From time to time the issue of the gender pay gap is raised in the media and in society, but have you ever thought about the pension income gap? It seems simple enough: if there is a pay gap, then there will be differences in the amount of pension savings. Clearly, salary plays a big role, but there are other factors affecting the amount of future pension, and there are significant differences between genders.
According to the Central Statistical Bureau, in 2020, the gross gender pay gap was 22.3%. Here, the job ads on the employment website Indeed spring to mind here, with their simple but thought-provoking illustrations: would you be willing to pay the same amount for ice cream that is 22% smaller, or an umbrella that is 22% short of fabric? Of course, these numbers are based on a multitude of factors, including career interruptions to care for children. Moreover, these interruptions in working life also have to do with the amount of future pensions.
According to the results from the SEB Pension Readiness Index Survey*, 17% of women have spent 3 to 5 years, one-fifth of women (20%) have spent 2 to 3 years, while 16% of women have spent 1 to 2 years out of their active employment on parental leave. How can we translate these years into numbers? Let’s take the example of the average salary in Latvia – 1,277 euros. As is well known, the total amount of national social security mandatory contributions that flow from the gross salary of each employee into the pension capital is 20%. Of this amount, 14% goes to the 1st pillar pension and 6% is automatically paid into the 2nd pillar pension each month. Thus, out of 1,277 euros, 76.62 euros go to the pension capital of the 2nd pillar each month. During parental leave, the State continues to pay contributions on behalf of the person taking parental leave. The basis of contributions from which this 20% is calculated is the same regardless of whether the person worked and paid social security contributions before the parental leave – it is the amount of the childcare allowance, i.e., 171 euros per month. Thus, in total, only 34 euros a month go into the pension capital during parental leave. On the upside, there is also good news. This year, the Latvian Parliament passed amendments to the law under which from July 2022, contributions to the pension fund will be made from the total amount of parental allowance and childcare allowance. This is a nice step towards reducing injustice. The question remains how this injustice for women and men who took parental leave before these amendments can be reduced?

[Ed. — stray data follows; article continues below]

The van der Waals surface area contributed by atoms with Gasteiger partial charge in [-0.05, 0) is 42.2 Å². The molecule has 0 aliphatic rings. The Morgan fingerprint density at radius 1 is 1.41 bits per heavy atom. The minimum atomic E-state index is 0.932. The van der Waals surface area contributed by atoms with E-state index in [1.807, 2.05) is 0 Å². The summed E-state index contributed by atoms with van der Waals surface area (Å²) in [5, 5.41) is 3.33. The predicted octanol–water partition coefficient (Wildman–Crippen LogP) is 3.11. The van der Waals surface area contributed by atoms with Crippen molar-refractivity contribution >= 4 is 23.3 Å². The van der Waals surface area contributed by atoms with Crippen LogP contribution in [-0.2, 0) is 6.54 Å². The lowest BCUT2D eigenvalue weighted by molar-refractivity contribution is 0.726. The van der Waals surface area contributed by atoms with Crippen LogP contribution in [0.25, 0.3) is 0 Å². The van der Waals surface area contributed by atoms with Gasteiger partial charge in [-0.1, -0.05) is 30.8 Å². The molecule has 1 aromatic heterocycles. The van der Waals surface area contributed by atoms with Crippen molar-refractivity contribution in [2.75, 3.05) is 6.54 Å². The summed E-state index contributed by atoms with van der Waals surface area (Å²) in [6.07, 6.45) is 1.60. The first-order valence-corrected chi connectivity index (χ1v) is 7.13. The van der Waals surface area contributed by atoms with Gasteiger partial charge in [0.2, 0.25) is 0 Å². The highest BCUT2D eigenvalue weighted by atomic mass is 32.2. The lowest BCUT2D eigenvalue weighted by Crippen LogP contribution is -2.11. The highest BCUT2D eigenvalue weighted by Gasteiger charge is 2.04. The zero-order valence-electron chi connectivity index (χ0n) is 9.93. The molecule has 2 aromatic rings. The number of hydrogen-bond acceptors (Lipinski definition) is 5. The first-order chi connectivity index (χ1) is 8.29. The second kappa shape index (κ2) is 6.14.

To date, termination of employment not only has a significant impact on the future retirement of many women but also hinders their career and salary growth opportunities. Studies show that it takes women seven years to reach the same level in the labour market as men who have been in the labour market the entire time. And this is just one of the aspects that affect gender pay and also the pension gap. Moreover, after returning from parental leave, the salary is often not reviewed and adjusted to the current economic situation but kept at the previous level. According to the European Parliament, 30% of the total pay gap between men and women is due to the high proportion of women in relatively low-paid sectors. Another important aspect is that women in management positions are often paid less and far more women than men work part-time.
At the same time, we note that the possible duration and conditions of parental leave in Latvia are currently very good against European backgrounds. In Lithuania and Estonia, the situation is similar – a family-friendly parental leave policy, but this creates a “gap” in pension savings. The old saying applies here - a stick has two ends.
What can we do ourselves to improve our future financial well-being at least somewhat? One of the options is to save voluntarily for the 3rd pillar. Of course, as a parent's income decreases during parental leave, it is often possible to use a smaller amount than before to save, but 3rd pillar pensions are flexible - the regularity and amount of contributions are determined by the saver, and small contributions can make a big difference in the long run.
So one option might be to make regular contributions to the 3rd pillar to at least somewhat close the “gap” in future pension savings.
However, according to our data, women become more active in saving for the 3rd pillar when they reach the age of 40, which is probably due to the fact that children have become more independent and will soon start school. In contrast, men are more likely to start saving after age 30.
Why is it important to start saving early? A considerable amount can be saved with smaller but regular contributions. For example, to save 50 thousand euros for old age, 44 euros per month must be set aside if one starts saving at the age of 30, but as much as 84 euros per month at the age of 40.**
It is clear that the difference between salaries and pensions cannot be explained by a single factor - the causes are complex and so must be the solutions. But this is what we can do today and ourselves to boost our confidence in future prosperity - it's worth thinking about and acting upon!
* The survey was commissioned by SEB in December 2020 and was carried out by the market research company TNS Emor.531 Latvian employees aged between 18 and 55 participated in it.
**Calculation assumptions: A person sets aside savings until the age of 65 with an average annual investment result of 5%
Head of SEB Pension Fund